Spring quarter to remain remote, plans underway to return in-person for fall


Eric Henry

The statue of John J. Egan, located outside of the Lincoln Park Student Center, wearing a mask.

DePaul plans to maintain similar remote circumstances for the upcoming spring quarter, with the hopes of holding in-person classes by fall quarter of the 2021-2022 academic year.

Spring quarter will be similar to winter and fall quarters with a small percentage of classes being offered in person, according to a Friday Newsline announcement.

The article was written by university President A. Gabriel Esteban, interim Provost Salma Ghanem and interim Executive Vice President Sherri Sidler.

While remote learning continues, resident halls will remain open for a certain amount of students. The activity and athletic fee will be waived and the U-Pass will be optional. 

DePaul’s current plan for spring quarter calls for a very limited number of in-person classes, similar to fall and winter quarters, and maintaining the current levels of residence hall occupancy,” the article reads. “We are making these difficult choices to maintain a healthy campus and to help slow the spread of Covid-19.”

More in-person classes will be offered in the summer, with plans to reintroduce employees as well. 

In preparation for returning in the fall, DePaul will launch a surveillance testing program starting next month to identify which students are at high risk for exposure with in-person classes. 

“The university will work with our colleges and schools to identify groups of students with on-campus courses who are at higher-risk for Covid-19 exposure,” the article reads. “These students will be contacted through their academic programs with more information on the testing, which will be performed on campus by an outside vendor and billed to the students’ insurance providers.”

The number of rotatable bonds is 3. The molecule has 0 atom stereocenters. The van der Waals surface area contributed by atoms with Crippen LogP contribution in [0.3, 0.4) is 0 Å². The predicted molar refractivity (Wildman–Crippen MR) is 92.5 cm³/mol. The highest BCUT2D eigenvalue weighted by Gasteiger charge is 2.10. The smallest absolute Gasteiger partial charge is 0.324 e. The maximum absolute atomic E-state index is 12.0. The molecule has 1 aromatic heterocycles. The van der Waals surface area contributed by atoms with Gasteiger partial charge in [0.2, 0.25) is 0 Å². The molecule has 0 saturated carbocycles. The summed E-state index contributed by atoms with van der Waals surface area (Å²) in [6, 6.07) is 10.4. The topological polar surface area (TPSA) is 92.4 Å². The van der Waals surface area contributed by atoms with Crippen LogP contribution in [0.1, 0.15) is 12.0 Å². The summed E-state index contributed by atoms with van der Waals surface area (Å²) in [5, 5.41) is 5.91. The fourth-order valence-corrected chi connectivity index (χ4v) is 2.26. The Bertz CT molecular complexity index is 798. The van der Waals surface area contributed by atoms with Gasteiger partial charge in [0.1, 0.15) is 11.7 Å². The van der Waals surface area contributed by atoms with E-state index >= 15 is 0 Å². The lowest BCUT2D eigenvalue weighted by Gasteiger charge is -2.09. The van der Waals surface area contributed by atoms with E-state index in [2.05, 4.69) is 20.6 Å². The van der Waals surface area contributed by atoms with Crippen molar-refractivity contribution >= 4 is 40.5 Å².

More students will be added to the testing group depending on additional consistent travel to campus.

The article said that after almost a year of remote learning, receiving the vaccine will be a key part in transitioning from the pandemic back to normal life. 

“We encourage you to be vaccinated when it is your turn,” the article reads. “Equally important will be the measures of disease prevention and health and wellness promotion that we began putting in place last spring.”

However, DePaul has not released any comprehensive vaccine plan for students, faculty or staff. 

This announcement comes after Esteban said vaccination will not be a priority for students or staff when returning to campus in the fall.

DePaul will remain in contact with medical partners AMITA and stakeholders in order to develop proper guidance and processes on returning to campus.